2. I did about ten of these little design drawings
  3. I decided to use this plan of 6 shapes
  4. I still have the other nine plans to explore with future paintings.

Reference Photos

Inspiration Photos to Paint into the Collage of Shapes

The Painting Process

  1. I painted the focal point flower #1 (the star) larger than the plan
  2. I pushed #2 back further and really subdued its value
  3. I needed a bud somewhere so chose the upper left corner and lower left corner (with another flower)
  4. #4 became my next star (the supporting actor) of the collage
  5. Without the design plan – the composition idea for the painting, and a ton of  inspiration photos I would have been lost doing the collage.

So, there it is. How I do it.

I hope you’ve enjoyed moving through the design process of creating a collage. Painting is fun when you plan it and… the plan works.

Let me hear your thoughts.

Your comments are really appreciated.

Join Me in the Studio

Are You Visiting Palm Springs Soon?

What to do on the weekend in the Palm Springs area?

Meet me at the College of the Desert Street Fair.

I’m in booth #75, every Saturday and Sunday, October – May.

Personal Studio Tour

Call ahead for an appointment to have your tour of my studio and gallery in Palm Springs. 760.831.1190. I love spending time with people who are interested in art, painting and meeting the artist. Recent visitors from Los Angeles, San Diego, San Francisco, Portland, Seattle, Chicago, New York, Boston, and Vancouver BC have all enjoyed their art studio visits.

If your vacation brings you to Palm Desert Cathedral City, Rancho Mirage, La Quinta, Indio, Desert Hot Springs, Banning, Yucca Valley, East Hemet, Coachella, San Jacinto, Hemet, Beaumont, Yucaipa, Twentynine Palms, or any other close by city, then definitely drop by when you are in the area.

Are Plumeria on Your Favorite Flower List?

Art Pint - Plumeria

Plumeria I Square

FIVE FACTS ABOUT PLUMERIA

  1. Plumeria is related to the Oleander
  2. It’s common name is Frangipani
  3. Both possess poisonous, milky sap (similar to Euphorbia among them the Poinsettia)
  4. Flowers are most fragrant at night in order to lure sphinx moths to pollinate them. The flowers have no nectar , and simply dupe their pollinators as they move from flower to flower in their fruitless search for nectar.

AND THE BIG NUMBER 5 It’s the flower most requested by people at my street fair booth.

Every week, without fail, I get asked, “Do you have a painting of Plumeria?“ And weekly for about 5 years, my answer was simply…No, but I will soon. Then last fall a couple bought 3 pieces of my artwork, which were all tropical in nature.

Of course she asked the famous question. And I promptly answered…no, but I will soon.

OK I finally did it. The painting…Plumeria I White. (I knew there were more in sight)

DO YOU HAVE A PAIR OF PLUMERIA?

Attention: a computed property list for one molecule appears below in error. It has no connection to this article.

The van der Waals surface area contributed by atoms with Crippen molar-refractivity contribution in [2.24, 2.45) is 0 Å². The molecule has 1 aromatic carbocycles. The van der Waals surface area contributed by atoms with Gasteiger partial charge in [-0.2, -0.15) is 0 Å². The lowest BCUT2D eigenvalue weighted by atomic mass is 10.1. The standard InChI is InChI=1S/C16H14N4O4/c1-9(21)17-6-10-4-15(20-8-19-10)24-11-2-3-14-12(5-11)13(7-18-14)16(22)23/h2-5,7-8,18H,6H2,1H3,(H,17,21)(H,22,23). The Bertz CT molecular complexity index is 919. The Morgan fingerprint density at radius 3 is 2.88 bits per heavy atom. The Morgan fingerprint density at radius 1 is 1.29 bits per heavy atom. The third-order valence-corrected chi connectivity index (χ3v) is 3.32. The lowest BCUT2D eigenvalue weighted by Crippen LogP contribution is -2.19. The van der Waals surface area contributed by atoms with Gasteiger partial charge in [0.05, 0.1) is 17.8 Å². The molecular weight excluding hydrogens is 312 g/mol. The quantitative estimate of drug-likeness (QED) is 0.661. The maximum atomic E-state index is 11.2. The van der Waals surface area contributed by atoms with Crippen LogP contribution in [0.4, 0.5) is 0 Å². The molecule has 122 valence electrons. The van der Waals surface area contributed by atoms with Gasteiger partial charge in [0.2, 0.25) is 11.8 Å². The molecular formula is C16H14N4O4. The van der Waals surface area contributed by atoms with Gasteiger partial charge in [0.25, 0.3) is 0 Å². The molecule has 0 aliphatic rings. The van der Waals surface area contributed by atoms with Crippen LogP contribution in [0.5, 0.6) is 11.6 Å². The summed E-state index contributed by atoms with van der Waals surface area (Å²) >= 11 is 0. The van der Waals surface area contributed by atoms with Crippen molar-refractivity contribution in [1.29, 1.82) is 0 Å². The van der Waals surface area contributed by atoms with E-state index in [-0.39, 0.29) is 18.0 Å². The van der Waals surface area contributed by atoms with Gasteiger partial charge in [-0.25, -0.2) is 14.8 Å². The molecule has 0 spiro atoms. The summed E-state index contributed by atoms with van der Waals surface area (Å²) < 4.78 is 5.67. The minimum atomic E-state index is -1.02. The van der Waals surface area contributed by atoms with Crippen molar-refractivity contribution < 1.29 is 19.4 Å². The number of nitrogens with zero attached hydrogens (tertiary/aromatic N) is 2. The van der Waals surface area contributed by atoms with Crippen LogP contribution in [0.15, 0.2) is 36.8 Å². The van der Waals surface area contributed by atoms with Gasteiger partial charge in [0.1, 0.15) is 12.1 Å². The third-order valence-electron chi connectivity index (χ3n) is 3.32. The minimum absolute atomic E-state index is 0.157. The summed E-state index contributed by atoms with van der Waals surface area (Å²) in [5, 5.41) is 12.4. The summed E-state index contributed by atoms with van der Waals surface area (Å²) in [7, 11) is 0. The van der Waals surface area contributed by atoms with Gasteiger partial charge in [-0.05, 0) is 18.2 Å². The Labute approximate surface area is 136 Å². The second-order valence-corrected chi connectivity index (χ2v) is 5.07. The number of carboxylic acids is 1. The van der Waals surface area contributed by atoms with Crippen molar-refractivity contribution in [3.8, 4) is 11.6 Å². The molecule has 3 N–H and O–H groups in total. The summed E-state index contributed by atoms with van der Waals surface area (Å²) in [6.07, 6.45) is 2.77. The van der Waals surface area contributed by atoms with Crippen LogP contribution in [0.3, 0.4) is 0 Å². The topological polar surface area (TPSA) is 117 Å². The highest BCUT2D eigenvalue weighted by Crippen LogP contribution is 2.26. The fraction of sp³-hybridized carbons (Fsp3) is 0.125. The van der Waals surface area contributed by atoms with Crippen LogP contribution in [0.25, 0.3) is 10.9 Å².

That became the next most often asked question. It didn’t take very long and then there was Plumeria III Pink.

Art Print - Plumeria

Plumeria III Square

Now there are a pair of Plumeria paintings and that’s just how people are buying them.

OK so you want to know … where is Plumeria II painting? That is another story, for another time.

Where Can I Buy Your Plumeria Prints?

How to make a Plumeria LEI

If you love Plumerias, then here’s what you need in order to make a Plumeria LEI

  • Jar of Vaseline
  • 6″ or 12″ Lei needle or…
  • ( 3″ or 4″ Upholstery needle, buy smallest Diameter.)
  • 4 to 8 Pound Fishing Line or strong thread.
  • 50 to 60 Plumeria Flowers
  • One 1 Gallon Ziplock bag
  • Measuring Tape

Now go to Plumeria 101 and learn to make a Lei Step by Step

Join Me in the Studio

Are You Visiting Palm Springs Soon?

What to do on the weekend in the Palm Springs area?

Meet me at the College of the Desert Street Fair.

I’m in booth #75, every Saturday and Sunday, October – May.

Personal Studio Tour

Call ahead for an appointment to have your tour of my studio and gallery in Palm Springs. 760.831.1190. I love spending time with people who are interested in art, painting and meeting the artist. Recent visitors from Los Angeles, San Diego, San Francisco, Portland, Seattle, Chicago, New York, Boston, and Vancouver BC have all enjoyed their art studio visits.

If your vacation brings you to Palm Desert Cathedral City, Rancho Mirage, La Quinta, Indio, Desert Hot Springs, Banning, Yucca Valley, East Hemet, Coachella, San Jacinto, Hemet, Beaumont, Yucaipa, Twentynine Palms, or any other close by city, then definitely drop by when you are in the area.

New Painting Series

I took a break from the blog for about a week. I’m back, I’m rested and I’m painting.

PORTRAIT SERIES

Hydrangea II Close © Jacobson

After exploring the Still Life in depth, I have begun to miss my roots. This is a the first piece of the new series.

The Plan

  • To explore upclose and personal portraits of friends, family and flowers.
  • Paint or draw daily 
  • Do a variety of images, in a variety of styles
  • Post as soon as a piece is completed
  • Group them into themes.

As you can see from this image, the theme for this one is FLOWERS. I’ve painted Hydrangea II Close in the photorealistic style. I will also be exploring the same image in different styles.  In the end, I will probably have a new question. Should I group them by style, or group them by type (ie. Flowers, people, architecture)  My hope is that once the series is complete, I will include you in the decision of style or type.

Come back often, watch the process and be a part of the evolution of this project. It’s fun to know that you are out there and watching. And…I really appreciate your comments.